Swanson is one of the cheapest bone broth options available in a carton at less than $1 per serving. It’s also made with chicken stock, which isn’t simmered as long as traditional bone broths. As a result, even though it has eight grams of protein per serving, a disclaimer on the same product page states, "Not a good source of protein." Single collagen is a naturally occurring protein (via the book Biochemistry, Collagen Synthesis) that doesn’t seem promising in delivering one of the alleged benefits of bone broth.

Swanson also has four flavors of sipping broths that come in 10.75-ounce microwaveable cups. Sip on plain beef or chicken bone broth, or try something a little different with lemon and rosemary or ginger and turmeric.

If you have a soy or gluten allergy, steer clear. The sipping broths may contain traces of wheat, and the beef broth contains soy lecithin. If allergies are not a worry, you can get the plain chicken bone broth cups on Amazon, which have 70 percent five-star reviews. For a grocery brand owned by Campbell’s, that’s not too shabby.

8. Zoup!

As we get higher up on this list, you’ll start seeing more brands that have bone broths in more sustainable glass jars instead of cartons, boxes, or plastic. Zoup! is one of the most affordable bone broth brands that comes in a glass container. However, these bone broths are very low in protein compared to other brands, with just 4 grams per serving for the chicken bone broth. That doesn’t seem very promising in the collagen department, but it does make for a lower-calorie broth at just 15 calories per serving.

In terms of Zoup!’s ingredients and flavor, they’re somehow blander than some of the other brands like Swanson and College Inn. The bone broths only use natural flavor along with yeast extract and salt for seasoning, and no vegetables are listed. The product descriptions on the website state that you could sip it as is or "add your own spices and herbs." But then what’s the point of buying something that’s supposed to be pre-made if you then have to DIY?

According to reviews on Amazon, the spicy chicken bone broth seems to be a favorite. "The absolute best chicken stock I have ever tasted. Just the right amount of tang and flavor," noted one happy customer.

7. Bare Bones

Bare Bones is one of the few bone broth brands that actually gels, which signals a good amount of collagen content. However, this brand adds gelatin to the liquid broths and collagen powder to the instant broths, which feels a bit like cheating. Shouldn’t simmering the bones for 18+ hours be enough to create a bone broth that gels? Maybe not when your first ingredient is plain water since "the ingredient that weighs the most is [listed] first," according to the FDA.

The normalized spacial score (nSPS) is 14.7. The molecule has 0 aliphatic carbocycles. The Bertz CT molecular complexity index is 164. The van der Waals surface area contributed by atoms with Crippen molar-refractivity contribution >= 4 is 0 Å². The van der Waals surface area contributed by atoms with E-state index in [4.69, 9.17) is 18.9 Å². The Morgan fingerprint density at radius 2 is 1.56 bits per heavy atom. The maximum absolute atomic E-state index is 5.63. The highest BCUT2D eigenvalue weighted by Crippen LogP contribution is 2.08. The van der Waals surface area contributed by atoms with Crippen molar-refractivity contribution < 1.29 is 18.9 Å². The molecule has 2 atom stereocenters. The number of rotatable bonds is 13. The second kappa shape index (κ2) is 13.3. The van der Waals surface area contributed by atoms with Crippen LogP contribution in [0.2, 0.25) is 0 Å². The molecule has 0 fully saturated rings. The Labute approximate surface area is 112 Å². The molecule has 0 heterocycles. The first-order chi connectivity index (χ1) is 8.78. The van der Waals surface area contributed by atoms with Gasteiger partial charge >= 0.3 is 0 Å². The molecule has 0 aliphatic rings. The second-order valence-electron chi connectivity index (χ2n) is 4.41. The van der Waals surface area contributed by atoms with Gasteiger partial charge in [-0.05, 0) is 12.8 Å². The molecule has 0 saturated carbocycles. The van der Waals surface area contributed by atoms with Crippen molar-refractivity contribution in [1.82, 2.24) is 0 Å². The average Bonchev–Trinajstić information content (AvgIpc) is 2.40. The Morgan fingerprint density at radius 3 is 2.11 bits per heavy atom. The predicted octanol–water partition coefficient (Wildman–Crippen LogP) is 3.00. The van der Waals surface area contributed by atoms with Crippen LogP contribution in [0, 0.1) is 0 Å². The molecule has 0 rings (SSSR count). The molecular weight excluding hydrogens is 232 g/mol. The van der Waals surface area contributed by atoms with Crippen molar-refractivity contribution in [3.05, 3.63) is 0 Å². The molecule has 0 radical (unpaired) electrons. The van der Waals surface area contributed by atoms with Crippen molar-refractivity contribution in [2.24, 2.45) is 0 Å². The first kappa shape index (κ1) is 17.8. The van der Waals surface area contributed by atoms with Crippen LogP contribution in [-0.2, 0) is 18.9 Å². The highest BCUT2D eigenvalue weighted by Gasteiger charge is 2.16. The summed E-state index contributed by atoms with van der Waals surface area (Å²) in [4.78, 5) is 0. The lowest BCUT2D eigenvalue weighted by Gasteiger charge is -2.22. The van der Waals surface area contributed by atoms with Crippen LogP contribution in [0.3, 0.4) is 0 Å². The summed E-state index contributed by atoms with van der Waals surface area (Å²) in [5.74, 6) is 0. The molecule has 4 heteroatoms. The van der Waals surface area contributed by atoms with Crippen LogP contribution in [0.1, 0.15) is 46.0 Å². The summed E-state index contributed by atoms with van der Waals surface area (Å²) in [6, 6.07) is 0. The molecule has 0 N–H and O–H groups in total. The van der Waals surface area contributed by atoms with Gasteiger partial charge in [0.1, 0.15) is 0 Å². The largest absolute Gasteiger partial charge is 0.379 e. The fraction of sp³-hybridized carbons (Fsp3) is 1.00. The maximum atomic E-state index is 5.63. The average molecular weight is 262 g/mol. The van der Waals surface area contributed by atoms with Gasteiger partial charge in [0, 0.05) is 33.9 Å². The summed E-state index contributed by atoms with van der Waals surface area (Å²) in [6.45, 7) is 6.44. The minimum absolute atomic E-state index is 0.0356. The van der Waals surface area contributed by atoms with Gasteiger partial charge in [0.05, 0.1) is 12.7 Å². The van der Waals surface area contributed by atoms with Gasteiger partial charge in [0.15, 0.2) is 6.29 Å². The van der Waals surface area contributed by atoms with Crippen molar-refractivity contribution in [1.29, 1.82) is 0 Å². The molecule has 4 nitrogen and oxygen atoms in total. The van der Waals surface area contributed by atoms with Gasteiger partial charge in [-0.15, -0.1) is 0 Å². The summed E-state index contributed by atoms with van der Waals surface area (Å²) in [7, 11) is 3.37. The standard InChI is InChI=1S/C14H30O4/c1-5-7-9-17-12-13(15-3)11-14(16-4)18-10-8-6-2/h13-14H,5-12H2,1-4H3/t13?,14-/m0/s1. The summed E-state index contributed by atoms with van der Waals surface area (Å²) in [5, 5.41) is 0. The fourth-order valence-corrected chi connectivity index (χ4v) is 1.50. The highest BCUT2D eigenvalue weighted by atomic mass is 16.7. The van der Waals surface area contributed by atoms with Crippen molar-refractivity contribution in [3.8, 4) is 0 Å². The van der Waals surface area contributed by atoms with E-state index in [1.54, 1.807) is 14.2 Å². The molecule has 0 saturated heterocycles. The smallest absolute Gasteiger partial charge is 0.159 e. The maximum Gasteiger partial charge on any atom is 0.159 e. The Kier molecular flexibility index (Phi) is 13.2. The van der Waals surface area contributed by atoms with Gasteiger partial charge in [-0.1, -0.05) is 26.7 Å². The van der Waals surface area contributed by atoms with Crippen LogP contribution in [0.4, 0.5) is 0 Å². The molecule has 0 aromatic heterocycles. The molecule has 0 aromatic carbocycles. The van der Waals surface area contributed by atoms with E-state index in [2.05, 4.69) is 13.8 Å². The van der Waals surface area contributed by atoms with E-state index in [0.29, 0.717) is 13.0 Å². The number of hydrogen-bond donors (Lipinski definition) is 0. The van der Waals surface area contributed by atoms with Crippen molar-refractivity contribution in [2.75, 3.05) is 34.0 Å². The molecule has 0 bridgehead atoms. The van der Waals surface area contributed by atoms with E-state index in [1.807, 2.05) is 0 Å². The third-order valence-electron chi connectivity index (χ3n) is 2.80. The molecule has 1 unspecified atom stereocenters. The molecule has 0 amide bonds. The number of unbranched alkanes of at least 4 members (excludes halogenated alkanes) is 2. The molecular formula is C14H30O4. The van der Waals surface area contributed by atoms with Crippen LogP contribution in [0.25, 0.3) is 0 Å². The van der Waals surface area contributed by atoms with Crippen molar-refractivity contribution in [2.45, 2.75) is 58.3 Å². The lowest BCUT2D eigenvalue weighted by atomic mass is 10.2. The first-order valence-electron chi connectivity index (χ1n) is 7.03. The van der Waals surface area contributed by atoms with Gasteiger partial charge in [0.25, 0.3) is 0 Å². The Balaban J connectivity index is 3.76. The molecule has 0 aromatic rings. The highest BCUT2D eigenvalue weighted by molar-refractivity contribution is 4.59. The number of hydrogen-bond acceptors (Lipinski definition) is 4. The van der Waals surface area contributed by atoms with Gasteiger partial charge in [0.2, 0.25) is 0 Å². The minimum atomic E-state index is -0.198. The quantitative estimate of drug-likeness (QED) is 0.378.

Even still, the brand’s instant broths have over 6,000 reviews on Amazon, but the liquid broths are rated higher, with an average rating of 4.6 stars. However, some reviewers don’t care for the taste of the beef bone broth. "It tastes like the water you washed a cow with and then added black pepper," according to one reviewer. That may be because Bare Bones sources grass-fed beef, which may actually have a grass flavor (via Nutrition Journal) that gives off those barnyard vibes. At least Bare Bones uses all organic ingredients in its liquid broths and offers a low-sodium version.

6. Fond

Fond has certainly pushed the limits for bone broth flavors. The company caters to more adventurous palates with offerings like black radish and oregano or beet and serrano pepper-flavored. Whether that’s your jam or not, some of these flavored bone broths are extremely high in sodium. The butternut squash and rosemary contains 47% of your daily value in a 14-ounce jar! So maybe only use half a jar at a time or try a different flavor.

Fond‘s flavored bone broths are also one of the most expensive per serving on this list, but judging by the reviews, they may be worth the high cost. The bouquet garni-flavored bone broth (sage, thyme, and rosemary) has the most reviews on the product site and gets a perfect five-star rating from customers.

Also of note: Fond is Oregon Tilth Certified Organic, uses whole food ingredients, and uses free-range animal bones in its broths. It’s also really pushing the verified regenerative angle to show the company’s commitment to agricultural sustainability. That’s a breath of fresh air for any food brand.

5. Kitchen Basics

You can find this cheap bone broth brand in most grocery stores, which makes it a convenient and accessible choice. The broths are available in 32-ounce and single-serving containers. Surprisingly, Kitchen Basics has fewer additives and more actual whole foods than other low-cost brands on this list. The mirepoix it uses is even marked as organic on the ingredient list for its chicken bone broth.